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4answers
2k views

That 10km/day error predicted if GPS satellite clocks not corrected for relativity

Some authorities have stated publicly and without explanation that if the theories of Special and General Relativity were not taken into account in the design of the GPS (by building the satellite ...
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3answers
580 views

Vacuum and repulsive gravity

How can one show from General Relativity that gravity is attractive force, and under which conditions it becomes repulsive, also why positive energy vacuum drives repulsive gravity?
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367 views

Diff(M) and requirements on GR observables

This question is kind of inspired in this one: Diff(M) as a gauge group and local observables in theories with gravity The conundrum i'm trying to understand is how is derived the (quite) ...
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3answers
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How does faster than light travel violate causality?

Let's say I have two planets that are one hundred thousand lightyears away from each other. I and my immortal friend on the other planet want to communicate, with a strong laser and a tachyon ...
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4answers
386 views

What makes the stars that are farther from the nucleus of the galaxy go faster than those in the middle?

It has no sense that stars that have a bigger radius and apparently less angular speed($\omega$) goes faster than the ones near the center.
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3answers
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How much choice did Einstein have in choosing his GR equations?

General relativity was summarised by Wheeler as "Spacetime tells matter how to move; Matter tells spacetime how to curve". I have a fairly good mental picture of how the first part works. However, I ...
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2answers
239 views

Parallel Transport of a 4-vector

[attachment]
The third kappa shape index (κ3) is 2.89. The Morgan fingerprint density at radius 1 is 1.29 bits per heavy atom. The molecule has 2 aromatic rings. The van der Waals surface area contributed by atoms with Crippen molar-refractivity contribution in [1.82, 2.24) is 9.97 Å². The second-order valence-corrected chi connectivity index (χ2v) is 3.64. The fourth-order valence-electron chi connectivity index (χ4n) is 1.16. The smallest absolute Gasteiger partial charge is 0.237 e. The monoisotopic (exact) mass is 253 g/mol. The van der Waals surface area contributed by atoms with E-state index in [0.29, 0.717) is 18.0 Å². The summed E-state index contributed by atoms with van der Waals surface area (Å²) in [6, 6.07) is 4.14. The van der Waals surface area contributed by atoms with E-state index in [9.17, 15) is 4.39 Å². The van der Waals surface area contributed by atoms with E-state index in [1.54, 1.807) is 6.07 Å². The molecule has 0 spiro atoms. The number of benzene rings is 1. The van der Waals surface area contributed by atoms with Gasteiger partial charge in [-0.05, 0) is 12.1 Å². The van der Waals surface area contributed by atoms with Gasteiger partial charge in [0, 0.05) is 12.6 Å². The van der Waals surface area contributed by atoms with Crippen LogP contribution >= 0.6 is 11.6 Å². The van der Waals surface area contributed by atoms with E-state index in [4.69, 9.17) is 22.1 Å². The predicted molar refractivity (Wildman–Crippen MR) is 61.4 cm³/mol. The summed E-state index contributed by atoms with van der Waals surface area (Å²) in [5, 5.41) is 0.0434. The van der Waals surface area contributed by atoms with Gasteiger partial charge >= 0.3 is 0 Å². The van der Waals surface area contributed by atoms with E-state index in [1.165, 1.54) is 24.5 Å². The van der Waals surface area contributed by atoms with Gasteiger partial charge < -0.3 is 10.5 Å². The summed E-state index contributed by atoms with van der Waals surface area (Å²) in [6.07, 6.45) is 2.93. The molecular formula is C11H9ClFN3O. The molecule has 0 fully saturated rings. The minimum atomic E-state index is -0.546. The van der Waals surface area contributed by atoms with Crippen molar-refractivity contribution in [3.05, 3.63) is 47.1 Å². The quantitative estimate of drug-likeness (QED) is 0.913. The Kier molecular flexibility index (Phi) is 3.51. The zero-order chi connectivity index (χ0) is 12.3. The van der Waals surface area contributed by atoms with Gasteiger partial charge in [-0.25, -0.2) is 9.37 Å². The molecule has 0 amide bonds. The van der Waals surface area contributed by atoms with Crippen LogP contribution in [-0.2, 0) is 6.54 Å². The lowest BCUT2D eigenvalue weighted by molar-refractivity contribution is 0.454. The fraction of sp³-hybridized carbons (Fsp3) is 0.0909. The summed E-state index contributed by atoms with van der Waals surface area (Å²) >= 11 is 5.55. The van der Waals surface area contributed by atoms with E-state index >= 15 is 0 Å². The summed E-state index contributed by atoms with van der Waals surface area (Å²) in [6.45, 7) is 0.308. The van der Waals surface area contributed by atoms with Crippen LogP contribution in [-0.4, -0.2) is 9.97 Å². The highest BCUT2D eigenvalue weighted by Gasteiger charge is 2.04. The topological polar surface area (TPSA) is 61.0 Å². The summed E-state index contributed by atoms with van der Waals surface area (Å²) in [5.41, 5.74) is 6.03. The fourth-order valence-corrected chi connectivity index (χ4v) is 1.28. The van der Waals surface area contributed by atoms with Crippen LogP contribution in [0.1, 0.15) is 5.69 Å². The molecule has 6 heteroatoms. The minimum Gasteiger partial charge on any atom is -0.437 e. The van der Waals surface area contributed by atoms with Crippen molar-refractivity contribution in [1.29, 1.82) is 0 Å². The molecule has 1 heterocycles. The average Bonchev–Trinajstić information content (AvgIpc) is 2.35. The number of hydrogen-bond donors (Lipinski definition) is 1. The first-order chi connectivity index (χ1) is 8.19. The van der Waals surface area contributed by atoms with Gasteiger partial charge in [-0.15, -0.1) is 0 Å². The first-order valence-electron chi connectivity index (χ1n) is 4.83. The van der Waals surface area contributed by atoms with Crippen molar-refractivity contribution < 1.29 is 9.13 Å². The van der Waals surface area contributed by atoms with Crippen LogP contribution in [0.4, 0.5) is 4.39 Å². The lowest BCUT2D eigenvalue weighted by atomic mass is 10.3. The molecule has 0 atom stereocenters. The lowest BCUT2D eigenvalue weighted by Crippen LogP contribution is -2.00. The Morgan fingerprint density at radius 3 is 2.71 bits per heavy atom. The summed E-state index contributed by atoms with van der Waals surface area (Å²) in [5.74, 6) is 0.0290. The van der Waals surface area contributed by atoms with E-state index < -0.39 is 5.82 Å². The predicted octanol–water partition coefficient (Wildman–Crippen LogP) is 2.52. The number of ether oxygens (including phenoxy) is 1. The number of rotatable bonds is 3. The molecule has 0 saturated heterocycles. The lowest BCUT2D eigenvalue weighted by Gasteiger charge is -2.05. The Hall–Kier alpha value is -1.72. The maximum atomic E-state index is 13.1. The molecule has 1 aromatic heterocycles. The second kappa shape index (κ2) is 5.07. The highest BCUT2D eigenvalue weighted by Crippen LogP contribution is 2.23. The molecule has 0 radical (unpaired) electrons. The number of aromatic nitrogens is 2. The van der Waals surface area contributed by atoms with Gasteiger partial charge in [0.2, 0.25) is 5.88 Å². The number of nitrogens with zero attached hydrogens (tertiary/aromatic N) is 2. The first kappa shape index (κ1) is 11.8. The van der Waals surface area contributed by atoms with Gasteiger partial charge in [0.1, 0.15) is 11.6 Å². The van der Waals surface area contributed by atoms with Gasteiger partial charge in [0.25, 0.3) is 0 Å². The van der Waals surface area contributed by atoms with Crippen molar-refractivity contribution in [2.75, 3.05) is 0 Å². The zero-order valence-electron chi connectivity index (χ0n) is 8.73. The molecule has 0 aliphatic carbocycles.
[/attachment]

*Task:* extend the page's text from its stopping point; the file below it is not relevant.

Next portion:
Why does the parallel transported $4$-vector change from $X^a(x)$ to $X^a(x) + \bar{\delta}X^a(x)$ ? This is also discussed in D'Inverno's relativity book [page - 72]; but the reason is not clear.
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1answer
343 views

Counting degrees of freedom for gravitational waves as a gauge field

Sean Carroll has a new popularization about the Higgs, The Particle at the End of the Universe. Carroll is a relativist, and I enjoyed seeing how he presented the four forces of nature synoptically, ...
5
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1answer
228 views

Are objects in a gravitational well shortened?

Bob is in a gravitational potential well, he moves a long vertical stick up and down a distance of 1 meters. Alice observes the upper end of the stick, at upper location. There is the phenomenon of ...
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1answer
107 views

Computing Curvature via Cartan Formalism

Given a metric $g_{\mu \nu}$, one can select an orthonormal basis $\omega^{\hat{a}}$ such that, $$ds^2= \omega^{\hat{t}}\otimes\omega^{\hat{t}} - \omega^{\hat{x}} \otimes \omega^{\hat{x}} - ...$$ By ...
4
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2answers
258 views

Does throwing a watch into the air cause it to gain or lose time?

Suppose I'm on a non rotating planet. I have two identical, perfect watches. I synchronize them. Then I throw one of them into the air and catch it. Does the one I throw into the air gain or lose time ...
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2answers
962 views

Faster-than-light communication using Alcubierre warp drive metric around a single qubit?

The Alcubierre warp drive metric has been criticized on the points of requiring a large amount of exotic matter with negative energy, and conditions deadly for human travellers inside the bubble. What ...
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Inertial frames of reference

I'm struggling with the notion of an inertial frame of reference. I suspect my difficulty lies with the difference between Newtonian and relativistic inertial frames, but I can't see it. I've read ...
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1answer
298 views

Contracting Indices

Does anyone know how to get from (1) to (2) in the system $$ \begin{align} \mathrm{g}^{\mu\nu}_{,\rho}+ \mathrm{g}^{\sigma\nu}{{\Gamma}}^{\mu}_{\sigma\rho}+ ...
7
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3answers
634 views

What is the capture cross-section of a black hole region for ultra-relativistic particles?

What is the capture cross-section of a black hole region for ultra-relativistic particles? I have read that it is $$\sigma ~=~ \frac{27}{4}\pi R^{2}_{s}$$ for a Schwarzschild BH in the geometric ...
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2answers
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Does String Theory disagree with General Relativity?

I would like to expand on what I mean by the title of this question to focus the answers. Normally whenever a theory (e.g. General Relativity) replaces another (e.g. Newtonian Gravity) there is a ...
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Harold White's work on the Alcubierre warp drive

I've read a bit on Harold White's recent work. (A paper on Nasa's site) I haven't been able to find any comments by people claiming to know anything about the physics involved. Is this really serious? ...